Stem Cell Sunrise

It’s one of nature’s great migrations: neural stem cells spreading through the embryo as they form the brain and nervous system. But unlike the migrations of monarch butterflies or humpback whales, this was never a spectacle we could film.

That’s now changed. Twenty-two years ago, researchers discovered the mature brain retains some neural stem cells. They can be isolated and grown on a microscope slide. First they bunch into a “neurosphere” (blue). Then they start migrating, forming different cell types as they go: neurons (for thinking), and the glia that look after them.

Viewing the spectacle by fluorescence microscopy is not only beautiful, it also helps researchers figure out how to use neural stem cells to repair a damaged brain.

Image courtesy of Lovelace and Chan-Ling
(University of Sydney)

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Neural Networks

Neurons – the brain’s thinking cells – are masters of communication. The secret is their long wiry axons (blue), designed to transmit messages at speeds of up to 120 metres per second.

It may be a message to retrieve a memory from another brain cell, an “ouch that was sharp” coming from a skin sensory cell, or a command from a motor neuron to move a muscle. Wired together by axons, our 100 billion neurons form the most complex circuit in the universe – one that allows us to think.

In this image we see axons from hundreds of newly formed brain cells wiring together. The orange stain shows newly deposited myelin, an insulator that coats the axons like plastic around a wire.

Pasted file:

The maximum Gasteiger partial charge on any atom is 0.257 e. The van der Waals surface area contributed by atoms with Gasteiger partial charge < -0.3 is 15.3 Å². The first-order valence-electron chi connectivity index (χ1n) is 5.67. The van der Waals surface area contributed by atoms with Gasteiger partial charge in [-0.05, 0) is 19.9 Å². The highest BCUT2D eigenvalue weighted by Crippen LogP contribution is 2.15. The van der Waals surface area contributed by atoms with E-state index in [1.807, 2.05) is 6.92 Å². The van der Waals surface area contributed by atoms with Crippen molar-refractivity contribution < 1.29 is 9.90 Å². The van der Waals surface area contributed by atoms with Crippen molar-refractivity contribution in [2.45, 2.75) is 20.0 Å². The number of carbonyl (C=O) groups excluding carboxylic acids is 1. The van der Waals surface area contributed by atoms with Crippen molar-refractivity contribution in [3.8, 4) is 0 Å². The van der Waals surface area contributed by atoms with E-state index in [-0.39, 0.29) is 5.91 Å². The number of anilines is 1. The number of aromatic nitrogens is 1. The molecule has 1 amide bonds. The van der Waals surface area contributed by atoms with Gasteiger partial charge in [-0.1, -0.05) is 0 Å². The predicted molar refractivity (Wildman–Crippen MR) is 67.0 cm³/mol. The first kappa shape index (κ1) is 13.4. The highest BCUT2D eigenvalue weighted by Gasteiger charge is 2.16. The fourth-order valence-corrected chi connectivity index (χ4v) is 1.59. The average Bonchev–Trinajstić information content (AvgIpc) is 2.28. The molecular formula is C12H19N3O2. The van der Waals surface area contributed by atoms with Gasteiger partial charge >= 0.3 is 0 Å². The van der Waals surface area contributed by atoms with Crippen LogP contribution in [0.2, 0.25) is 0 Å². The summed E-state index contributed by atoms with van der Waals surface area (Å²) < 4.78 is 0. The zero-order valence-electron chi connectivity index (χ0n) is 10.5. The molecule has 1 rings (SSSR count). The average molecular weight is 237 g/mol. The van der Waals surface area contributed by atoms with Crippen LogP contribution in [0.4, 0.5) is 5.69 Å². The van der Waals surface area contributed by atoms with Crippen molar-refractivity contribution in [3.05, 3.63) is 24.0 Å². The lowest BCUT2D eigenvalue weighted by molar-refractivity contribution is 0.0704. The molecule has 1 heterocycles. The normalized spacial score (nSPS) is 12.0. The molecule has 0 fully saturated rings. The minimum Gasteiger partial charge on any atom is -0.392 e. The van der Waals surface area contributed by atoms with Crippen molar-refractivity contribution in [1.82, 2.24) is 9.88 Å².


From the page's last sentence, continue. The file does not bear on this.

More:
Image courtesy of Morley (University of Western Sydney), Woolley and Gilmour (University of New South Wales).

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Brain cells from skin

Believe it or not, these neurons (green) and glia (red), have been made from “reprogrammed” skin cells (blue).

In 2007, Japanese researchers took a skin cell from an adult and reprogrammed it by adding four genes. The cell regained the youthful properties of a stem cell. Known as an “induced pluripotent stem cell”, it could make any other type of cell, including brain cells. It was a Nobel prize-winning discovery.

Researchers now study the brain cells of a person with Huntington’s or Alzheimer’s disease simply by scraping off a few of their skin cells and converting them into neurons. The technique is helping researchers understand these diseases and find new treatments.

Image courtesy of Wolvetang and Naylor (AIBN, University of Queensland)

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Reach for the Stars

Neurons do our thinking. But they rely on their support team, the glia and particularly astrocytes. Named for their star-shaped appearance, astrocytes provide nutrients and keep the place clean so that the process of transmitting signals takes place smoothly.

Astrocytes also do repairs. After an injury they start to proliferate, extending their starry tips into the wound. The astrocytes shown here (green) are reaching for each other across the gaping chasm of a wound in order to fill it.

Researchers are testing whether magnetic pulses applied in a technique known as “transcranial magnetic stimulation” can help speed up this healing process.

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Image courtesy of Rodger, Bates and Penstone (University of Western Australia)